Love it when folks are allowed to express their opinions here and others are allowed to take sarcastic pot shots directed at them rather than just expressing their own opinions. 

    • John April 5, 2019 (12:05 pm)

      Rick, In my opinion, after 41 years you could have been one of the many  successful West Seattleites that own their business and building.  If you had bought back 35-40 years ago, or any number of times since, you would be sitting on a goldmine rather than complaining and blaming. In my opinion, West Seattle has never been as great as it is now.  And I started here in 1952!  I will express my opinion that the seventies and eighties were some of the most blighted times in West Seattle.  You were hard pressed to find a decent restaurant.  Even now,  local businesses  continue to buy for their own financial security like Thunder Road Guitars announced move to Morgan Junction.

    • Lagartija Nick April 5, 2019 (1:32 pm)

      Ain’t free speech grand? People are free to leave inane comments and others are free to mock them for it.

      • CMT April 5, 2019 (3:18 pm)

        Wow Lagartja Nick.  Embracing the breakdown of civility, politeness, respecting differing viewpoints.  That’s something to champion.  You have actually just made me depressed with that comment, although no doubt that simply creates an opportunity for a “clever” snarky comeback.  

        • Lagartija Nick April 5, 2019 (3:51 pm)

          Rick chastises people for their comments in an attempt to silence them and I’m the one responsible for the breakdown of civil society? Give me a break.

          • CMT April 5, 2019 (7:09 pm)

            I read him as asking for civility – and asking that people state their own differing opinions without sarcastically deriding his.  You then called his clearly heartfelt (regardless of whether you agree) comment “inane” and glibly gloated that mocking is just part of free speech.  Own it.

  • Airwolf April 5, 2019 (7:33 am)

    More Housing options = loss of neighborhood character

    • Peter April 5, 2019 (9:18 am)

      As long as the city and economy are growing, not building housing will force housing costs up and up and up. Seattle desperately needs more housing.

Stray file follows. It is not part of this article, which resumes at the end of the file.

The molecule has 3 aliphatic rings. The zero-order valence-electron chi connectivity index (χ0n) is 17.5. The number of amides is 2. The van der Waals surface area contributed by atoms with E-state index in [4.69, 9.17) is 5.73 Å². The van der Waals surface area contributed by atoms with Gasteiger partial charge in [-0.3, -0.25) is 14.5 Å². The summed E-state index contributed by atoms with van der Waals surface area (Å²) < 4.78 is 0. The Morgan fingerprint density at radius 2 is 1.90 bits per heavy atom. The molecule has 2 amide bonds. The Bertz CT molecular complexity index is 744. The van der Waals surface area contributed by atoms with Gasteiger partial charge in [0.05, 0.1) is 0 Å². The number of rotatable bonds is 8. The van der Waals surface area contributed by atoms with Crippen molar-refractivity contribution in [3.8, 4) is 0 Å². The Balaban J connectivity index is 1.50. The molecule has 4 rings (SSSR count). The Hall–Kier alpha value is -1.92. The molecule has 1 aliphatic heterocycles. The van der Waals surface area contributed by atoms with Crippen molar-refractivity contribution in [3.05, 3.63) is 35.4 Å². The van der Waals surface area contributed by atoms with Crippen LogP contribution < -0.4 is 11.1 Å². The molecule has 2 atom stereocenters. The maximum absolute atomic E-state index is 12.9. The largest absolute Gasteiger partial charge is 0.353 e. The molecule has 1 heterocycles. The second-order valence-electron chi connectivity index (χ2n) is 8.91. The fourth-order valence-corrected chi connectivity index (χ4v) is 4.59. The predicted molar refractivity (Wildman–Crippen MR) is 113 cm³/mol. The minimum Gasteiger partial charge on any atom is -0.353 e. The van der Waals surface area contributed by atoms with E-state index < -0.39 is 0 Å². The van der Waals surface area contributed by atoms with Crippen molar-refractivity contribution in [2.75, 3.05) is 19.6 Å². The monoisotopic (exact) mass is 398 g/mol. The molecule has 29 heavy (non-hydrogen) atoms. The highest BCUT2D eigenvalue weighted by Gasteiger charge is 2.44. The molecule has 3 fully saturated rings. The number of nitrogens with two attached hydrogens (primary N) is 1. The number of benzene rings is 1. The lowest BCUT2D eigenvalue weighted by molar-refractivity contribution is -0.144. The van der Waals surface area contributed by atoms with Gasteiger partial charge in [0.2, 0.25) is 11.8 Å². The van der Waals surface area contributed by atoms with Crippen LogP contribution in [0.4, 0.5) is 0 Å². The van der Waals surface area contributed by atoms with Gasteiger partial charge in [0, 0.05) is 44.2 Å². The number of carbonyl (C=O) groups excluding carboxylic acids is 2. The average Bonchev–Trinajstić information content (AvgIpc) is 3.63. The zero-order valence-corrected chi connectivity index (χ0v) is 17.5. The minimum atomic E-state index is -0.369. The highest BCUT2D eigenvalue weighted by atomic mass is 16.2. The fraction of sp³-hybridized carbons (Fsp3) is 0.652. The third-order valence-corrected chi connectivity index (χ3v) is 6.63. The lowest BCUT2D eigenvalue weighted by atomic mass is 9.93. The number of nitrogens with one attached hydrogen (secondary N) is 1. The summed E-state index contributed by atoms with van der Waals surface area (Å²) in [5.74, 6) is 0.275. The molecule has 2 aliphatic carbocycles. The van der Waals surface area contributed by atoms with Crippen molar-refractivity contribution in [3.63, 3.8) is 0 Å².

• AMD April 5, 2019 (11:15 am)

      Remember when there were only 400 people living on the peninsula, total?  You moved here after that.  Your home was built after that.  And your home and presence are part of what gives West Seattle its current character.  How would you feel if those 400 people were like “Ugh!  Airwolf and his less-than-two-acre lot!  There goes the neighborhood!”?  You’re probably a pretty decent guy who has a lot to offer the area.  Give your new neighbors a chance.  Things will look different, but change isn’t inherently bad just because it’s different.  

    • JOHN April 5, 2019 (5:26 pm)


  • JeffK April 5, 2019 (8:37 am)

    Instead of an ADU in my backyard can I build a small multi-story parking garage?

    • CAM April 5, 2019 (9:50 am)

      No, you can’t because your neighborhood organizations which claim to represent the community interests effectively lobbied to have West Seattle restricted in growth for large portions of the urban core for the foreseeable future.  

      • WSB April 5, 2019 (10:05 am)

        The bashing of neighborhood organizations grows quite wearisome. (Not just you, but some others.) They work on a ton of things that nobody else bothers to give time to but without which IMO our community would have, well, less community. In no particular order: Activating Roxhill Park and the Delridge Triangle? Neighborhood group. Morgan Junction Festival? Neighborhood group. Summer Concerts at Admiral? Neighborhood group. Fauntleroy Fall Festival? Neighborhood group. Countless community-safety (from transportation to crime) issues? ALL VOLUNTEERS who seldom get thanked for their time and trouble and instead get snarked at as if they’re sitting in smoke-filled rooms counting cash.